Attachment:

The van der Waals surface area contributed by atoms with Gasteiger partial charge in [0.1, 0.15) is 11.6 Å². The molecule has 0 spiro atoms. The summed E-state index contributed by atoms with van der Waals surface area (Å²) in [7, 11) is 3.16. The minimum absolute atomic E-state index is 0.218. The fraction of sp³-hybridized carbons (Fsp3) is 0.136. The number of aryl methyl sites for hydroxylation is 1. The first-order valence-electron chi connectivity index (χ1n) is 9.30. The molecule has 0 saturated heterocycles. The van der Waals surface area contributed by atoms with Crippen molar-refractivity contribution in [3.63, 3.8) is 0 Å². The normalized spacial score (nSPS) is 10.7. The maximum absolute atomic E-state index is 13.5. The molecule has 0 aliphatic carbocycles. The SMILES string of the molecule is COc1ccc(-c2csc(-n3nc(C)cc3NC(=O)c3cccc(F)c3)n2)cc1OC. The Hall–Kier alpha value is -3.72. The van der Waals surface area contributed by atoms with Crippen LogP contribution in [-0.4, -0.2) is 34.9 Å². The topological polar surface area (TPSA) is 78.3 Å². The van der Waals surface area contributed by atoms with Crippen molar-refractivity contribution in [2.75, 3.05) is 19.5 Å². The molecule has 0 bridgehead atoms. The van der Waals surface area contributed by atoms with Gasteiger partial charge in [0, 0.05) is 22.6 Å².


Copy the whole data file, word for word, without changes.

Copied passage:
The van der Waals surface area contributed by atoms with Gasteiger partial charge in [0.1, 0.15) is 11.6 Å². The molecule has 0 spiro atoms. The summed E-state index contributed by atoms with van der Waals surface area (Å²) in [7, 11) is 3.16. The minimum absolute atomic E-state index is 0.218. The fraction of sp³-hybridized carbons (Fsp3) is 0.136. The number of aryl methyl sites for hydroxylation is 1. The first-order valence-electron chi connectivity index (χ1n) is 9.30. The molecule has 0 saturated heterocycles. The van der Waals surface area contributed by atoms with Crippen molar-refractivity contribution in [3.63, 3.8) is 0 Å². The normalized spacial score (nSPS) is 10.7. The maximum absolute atomic E-state index is 13.5. The molecule has 0 aliphatic carbocycles. The SMILES string of the molecule is COc1ccc(-c2csc(-n3nc(C)cc3NC(=O)c3cccc(F)c3)n2)cc1OC. The Hall–Kier alpha value is -3.72. The van der Waals surface area contributed by atoms with Crippen LogP contribution in [-0.4, -0.2) is 34.9 Å². The topological polar surface area (TPSA) is 78.3 Å². The van der Waals surface area contributed by atoms with Crippen molar-refractivity contribution in [2.75, 3.05) is 19.5 Å². The molecule has 0 bridgehead atoms. The van der Waals surface area contributed by atoms with Gasteiger partial charge in [0, 0.05) is 22.6 Å².